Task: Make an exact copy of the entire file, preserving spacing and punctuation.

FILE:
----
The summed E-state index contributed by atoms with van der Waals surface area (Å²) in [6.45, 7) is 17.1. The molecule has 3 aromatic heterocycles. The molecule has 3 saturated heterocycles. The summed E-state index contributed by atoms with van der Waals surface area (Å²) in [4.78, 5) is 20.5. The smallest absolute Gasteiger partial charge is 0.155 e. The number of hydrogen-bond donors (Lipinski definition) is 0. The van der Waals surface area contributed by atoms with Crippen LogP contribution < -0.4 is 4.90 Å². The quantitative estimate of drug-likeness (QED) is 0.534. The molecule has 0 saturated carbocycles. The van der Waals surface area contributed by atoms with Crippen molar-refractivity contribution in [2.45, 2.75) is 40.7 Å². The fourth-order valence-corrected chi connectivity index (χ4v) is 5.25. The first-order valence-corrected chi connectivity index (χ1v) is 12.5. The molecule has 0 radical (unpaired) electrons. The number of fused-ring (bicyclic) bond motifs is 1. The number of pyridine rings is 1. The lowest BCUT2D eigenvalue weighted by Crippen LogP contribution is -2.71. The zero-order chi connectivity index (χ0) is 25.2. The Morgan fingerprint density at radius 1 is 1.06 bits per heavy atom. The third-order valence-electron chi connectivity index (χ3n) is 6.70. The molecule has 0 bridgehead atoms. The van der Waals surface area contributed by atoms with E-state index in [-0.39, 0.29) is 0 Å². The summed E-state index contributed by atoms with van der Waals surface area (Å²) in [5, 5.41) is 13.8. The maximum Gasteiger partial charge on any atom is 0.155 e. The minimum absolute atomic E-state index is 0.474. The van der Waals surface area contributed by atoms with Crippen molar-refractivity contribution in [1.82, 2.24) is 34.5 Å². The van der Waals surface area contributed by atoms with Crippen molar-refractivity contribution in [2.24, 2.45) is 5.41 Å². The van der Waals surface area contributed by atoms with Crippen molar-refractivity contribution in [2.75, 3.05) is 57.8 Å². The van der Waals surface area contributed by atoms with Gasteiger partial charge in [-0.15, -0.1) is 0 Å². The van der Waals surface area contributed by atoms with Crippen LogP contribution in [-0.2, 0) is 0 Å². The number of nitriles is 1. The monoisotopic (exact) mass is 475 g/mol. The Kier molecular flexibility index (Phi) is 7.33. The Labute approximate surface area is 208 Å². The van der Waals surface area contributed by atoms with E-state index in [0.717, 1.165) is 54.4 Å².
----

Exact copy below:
The summed E-state index contributed by atoms with van der Waals surface area (Å²) in [6.45, 7) is 17.1. The molecule has 3 aromatic heterocycles. The molecule has 3 saturated heterocycles. The summed E-state index contributed by atoms with van der Waals surface area (Å²) in [4.78, 5) is 20.5. The smallest absolute Gasteiger partial charge is 0.155 e. The number of hydrogen-bond donors (Lipinski definition) is 0. The van der Waals surface area contributed by atoms with Crippen LogP contribution < -0.4 is 4.90 Å². The quantitative estimate of drug-likeness (QED) is 0.534. The molecule has 0 saturated carbocycles. The van der Waals surface area contributed by atoms with Crippen molar-refractivity contribution in [2.45, 2.75) is 40.7 Å². The fourth-order valence-corrected chi connectivity index (χ4v) is 5.25. The first-order valence-corrected chi connectivity index (χ1v) is 12.5. The molecule has 0 radical (unpaired) electrons. The number of fused-ring (bicyclic) bond motifs is 1. The number of pyridine rings is 1. The lowest BCUT2D eigenvalue weighted by Crippen LogP contribution is -2.71. The zero-order chi connectivity index (χ0) is 25.2. The Morgan fingerprint density at radius 1 is 1.06 bits per heavy atom. The third-order valence-electron chi connectivity index (χ3n) is 6.70. The molecule has 0 bridgehead atoms. The van der Waals surface area contributed by atoms with E-state index in [-0.39, 0.29) is 0 Å². The summed E-state index contributed by atoms with van der Waals surface area (Å²) in [5, 5.41) is 13.8. The maximum Gasteiger partial charge on any atom is 0.155 e. The minimum absolute atomic E-state index is 0.474. The van der Waals surface area contributed by atoms with Crippen molar-refractivity contribution in [1.82, 2.24) is 34.5 Å². The van der Waals surface area contributed by atoms with Crippen molar-refractivity contribution in [2.24, 2.45) is 5.41 Å². The van der Waals surface area contributed by atoms with Crippen molar-refractivity contribution in [2.75, 3.05) is 57.8 Å². The van der Waals surface area contributed by atoms with Gasteiger partial charge in [-0.15, -0.1) is 0 Å². The van der Waals surface area contributed by atoms with Crippen LogP contribution in [-0.2, 0) is 0 Å². The number of nitriles is 1. The monoisotopic (exact) mass is 475 g/mol. The Kier molecular flexibility index (Phi) is 7.33. The Labute approximate surface area is 208 Å². The van der Waals surface area contributed by atoms with E-state index in [0.717, 1.165) is 54.4 Å².